second instructions for calculating a respective first hash value of each record of the first sequence;
third instructions for calculating a second hash value from the first hash value of the final record, wherein the second hash value is calculated from a hash of the first hash value of the final record and a value of a register; and
fourth instructions for writing the second hash value of the final record to a record of the second log file.
11. The computer program product of claim 10, wherein the first instructions open the second log file upon closing the first log file.
12. The computer program product of claim 11, wherein the third instructions read the value of the register when the first log file is closed.
13. The computer program product of claim 10, wherein the fourth instructions write a cryptographically signed value of the value of the register to the record of the second log file.
14. The computer program product of claim 10, wherein the third instructions calculated a respective second hash value for each first hash value.
15. The computer program product of claim 14, wherein the third instructions write the second hash value to the register upon calculating the respective second hash value for each first hash value.
16. A data processing system for recording audit events, comprising:
a memory that contains a first audit log file and an auditing application as a set of instructions;
a trusted platform module having a platform configuration register; and
a processing unit, responsive to execution of the set of instructions, for calculating a hash value of an audit record written to the first audit log file and that extends a value of the platform configuration register with the hash value, wherein the processing unit, responsive to closing the first log file, identifies a final value of the platform configuration register and writes the final value to a second audit log file.
17. The data processing system of claim 16, wherein the final value is derived from a hash value calculated from a final audit record written to the first audit log file and a value of the platform configuration register identified after writing the final audit record.
18. The data processing system of claim 16, wherein the processing unit calculates a signature of the final value and writes the signature to the second audit log file.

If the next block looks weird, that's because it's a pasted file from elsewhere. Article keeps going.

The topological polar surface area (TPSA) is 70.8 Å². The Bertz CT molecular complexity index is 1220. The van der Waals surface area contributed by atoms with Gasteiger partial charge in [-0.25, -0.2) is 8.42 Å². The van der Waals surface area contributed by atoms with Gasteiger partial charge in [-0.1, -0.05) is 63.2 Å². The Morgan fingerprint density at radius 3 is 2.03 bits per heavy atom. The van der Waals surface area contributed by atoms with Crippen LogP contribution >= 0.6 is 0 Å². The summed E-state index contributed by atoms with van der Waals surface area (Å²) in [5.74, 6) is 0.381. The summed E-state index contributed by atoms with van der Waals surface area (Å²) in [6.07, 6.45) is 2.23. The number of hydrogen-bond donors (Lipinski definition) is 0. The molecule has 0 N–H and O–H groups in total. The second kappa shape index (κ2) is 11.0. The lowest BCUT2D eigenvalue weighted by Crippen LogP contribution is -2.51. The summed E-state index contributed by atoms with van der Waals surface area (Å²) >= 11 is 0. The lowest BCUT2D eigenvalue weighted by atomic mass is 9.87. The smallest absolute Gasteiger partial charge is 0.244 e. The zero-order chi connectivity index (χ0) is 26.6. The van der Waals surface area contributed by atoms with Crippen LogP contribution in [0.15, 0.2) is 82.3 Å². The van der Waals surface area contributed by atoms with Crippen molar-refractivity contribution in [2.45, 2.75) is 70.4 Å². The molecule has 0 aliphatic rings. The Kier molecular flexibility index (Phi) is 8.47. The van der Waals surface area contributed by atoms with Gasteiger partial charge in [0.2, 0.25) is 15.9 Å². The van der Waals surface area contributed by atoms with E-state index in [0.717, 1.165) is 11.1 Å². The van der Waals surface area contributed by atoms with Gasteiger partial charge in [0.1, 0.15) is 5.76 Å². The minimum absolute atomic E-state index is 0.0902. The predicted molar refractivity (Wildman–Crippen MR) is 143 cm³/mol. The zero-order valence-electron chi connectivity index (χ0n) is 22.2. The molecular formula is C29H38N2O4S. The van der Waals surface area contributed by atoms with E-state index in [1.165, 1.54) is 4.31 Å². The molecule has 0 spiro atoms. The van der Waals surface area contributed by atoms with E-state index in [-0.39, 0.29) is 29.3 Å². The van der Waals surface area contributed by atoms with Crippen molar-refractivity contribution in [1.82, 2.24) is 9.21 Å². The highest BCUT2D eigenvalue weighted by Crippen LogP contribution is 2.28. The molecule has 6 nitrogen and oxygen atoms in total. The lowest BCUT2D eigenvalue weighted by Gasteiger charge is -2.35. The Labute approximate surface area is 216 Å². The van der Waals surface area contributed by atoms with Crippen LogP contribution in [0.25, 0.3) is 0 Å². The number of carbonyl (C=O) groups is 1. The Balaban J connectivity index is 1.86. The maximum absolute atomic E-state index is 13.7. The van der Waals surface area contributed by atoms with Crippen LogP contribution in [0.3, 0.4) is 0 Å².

19. The data processing system of claim 16, wherein the signature is generated from an attestation identity key of the trusted platform module.
20. The data processing system of claim 16, wherein the processing unit writes a final audit record to the first audit log file and an audit record generated subsequent to the final audit record to the second audit log file.
Description
    BACKGROUND OF THE INVENTION
  • [0001]
    1. Technical Field
  • [0002]
    The present invention relates generally to an improved data processing system and in particular to a data processing system and method for generating source verifiable audit logs. Still more particularly, the present invention provides a processing routine for logging a sequence of audit records in a plurality of log files as a source verifiable contiguous sequence of audit records.
  • [0003]
    2. Description of Related Art
  • [0004]
    Many data processing systems maintain highly confidential information such as financial applications, corporate confidential information, and the like, where many user terminals are connected in a distributed processing network. Data files are often stored on storage devices which are commonly accessible by a plurality of data processing systems connected in the network. The diversity of networked system devices at which access can be had to the various data files stored throughout the network presents a significant security problem.
  • [0005]
    Audit logging mechanisms are often deployed in networked data processing systems. A data processing system in a network runs an audit logging application that monitors the data processing system for an audit event, such as an unauthorized access attempt of a file. When the audit event is detected, an audit record is generated that includes attributes of the audit event, such as the time of the audit event, an identification of the user that attempted access of the file, and the like. The audit record is then stored in a log file maintained by the data processing system.
  • [0006]
    Periodically, the log file is closed and saved. Typically, an audit log is transmitted to a central repository, such as a network server, for storage and analysis by network personnel. When the log file is closed, a new log file is generated and subsequent audit events are stored in the new log file until it is closed and transmitted to the network repository.
  • [0007]